The engine is really the best part of the G90 we tested. There’s no rubber-banding as the turbos spool up. To put it another way, it’s a turbo V6 doing a great interpretation of a well-tuned, large displacement V8. Though it is subdued at mild throttle inputs, the Lambda pipes up with a gruff note when you wale on it – that’s at least partly due to a simulated engine noise like many of its competitors use. And there’s an absolutely monumental amount of sound deadening under the hood, so I doubt you’d hear a peep from the Lambda if it wasn’t piped through the speakers.
For the moment, this engine is exclusive to the G90, and let me say bravo to Genesis and its corporate parent. This is exactly what the G90 needs as a base engine. The naturally-aspirated 3.8-liter V6 used in the smaller G80 simply isn’t as refined, and needs to work harder (and therefore get harsher) to provide the oomph. The 3.3-liter turbo engine never breaks a sweat, and the torque is delivered in a delightfully linear manner. I didn’t drive the V8 on this trip; it’s a great engine, but it’s not new.
Think of the G90 like a sumo wrestler: it’s athletic for its size, but it’s no gymnast.
Aft of either engine is an 8-speed automatic, although the G90 includes paddle shifters. This is an internally-developed automatic, not a ZF as you might assume. It does its work quietly and unobtrusively, but push through the well-defined throttle detent and there’s a palpable delay before it kicks down a couple gears and moves off. Power is routed either straight to the rear wheels, or to a rear-biased AWD system which is optional on either engine – and one of the few options you can select on any G90, period.Our drive route, which was a few hundred miles of British Columbian freeway and a little bit of hilly roads, showed that our AWD-equipped G90 tester achieves the right balance between ride quality and floatiness. It’s hard to make a large car waft along without boatlike heaving, tossing the occupants around. That is, unless you utilize adjustable dampers, which Hyundai started using those on the pre-G80 Genesis sedans and brought to the G90. In normal drive mode (“Smart”), things are floaty but not sloppy. Sport mode brightens up the throttle and stiffens the suspension – just like the new BMW 7 Series, the sportiest mode is the best balance of appropriate ride comfort and firmness. It makes the car feel planted, with just enough roll to let you know you’ve begun to corner but the grip to keep you on it. Sport does add a ton of artificial weight to the steering without an increased amount of feedback, as if large counterweights suddenly attached themselves to the wheel. Think of the G90 like a sumo wrestler: it’s athletic for its size, but it’s no gymnast.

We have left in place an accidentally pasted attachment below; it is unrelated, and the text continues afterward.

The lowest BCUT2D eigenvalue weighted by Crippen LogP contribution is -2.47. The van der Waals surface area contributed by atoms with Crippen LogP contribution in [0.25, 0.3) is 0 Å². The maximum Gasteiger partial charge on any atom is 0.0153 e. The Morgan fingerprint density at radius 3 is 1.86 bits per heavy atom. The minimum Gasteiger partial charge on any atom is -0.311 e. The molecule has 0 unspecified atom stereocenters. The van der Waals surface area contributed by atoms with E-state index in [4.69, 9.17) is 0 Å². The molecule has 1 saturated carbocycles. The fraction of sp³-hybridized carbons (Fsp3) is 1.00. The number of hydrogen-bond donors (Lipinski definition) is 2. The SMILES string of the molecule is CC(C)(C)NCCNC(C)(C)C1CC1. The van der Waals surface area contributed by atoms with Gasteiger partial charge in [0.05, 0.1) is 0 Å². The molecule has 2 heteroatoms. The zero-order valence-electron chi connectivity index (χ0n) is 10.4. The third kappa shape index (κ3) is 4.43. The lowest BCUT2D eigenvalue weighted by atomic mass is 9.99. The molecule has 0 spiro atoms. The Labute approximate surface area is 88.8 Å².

The styling of the G90 looks a bit like a G80 writ large, with well-creased but slab-like flanks. It’s suitably imposing to impress the valets, but I wish Genesis had taken a bit more of a chance with a unique design language. The headlights are too close to the Hyundai corporate design language, and the large-frame grille looks like a bit of Audi, from a few years ago but is blighted with an unsightly rectangular adaptive cruise control housing. Parked at a fancy winery in British Columbia, though, it drew admiring looks and a few questions from onlookers. If the winery set is interested, that’s a good sign.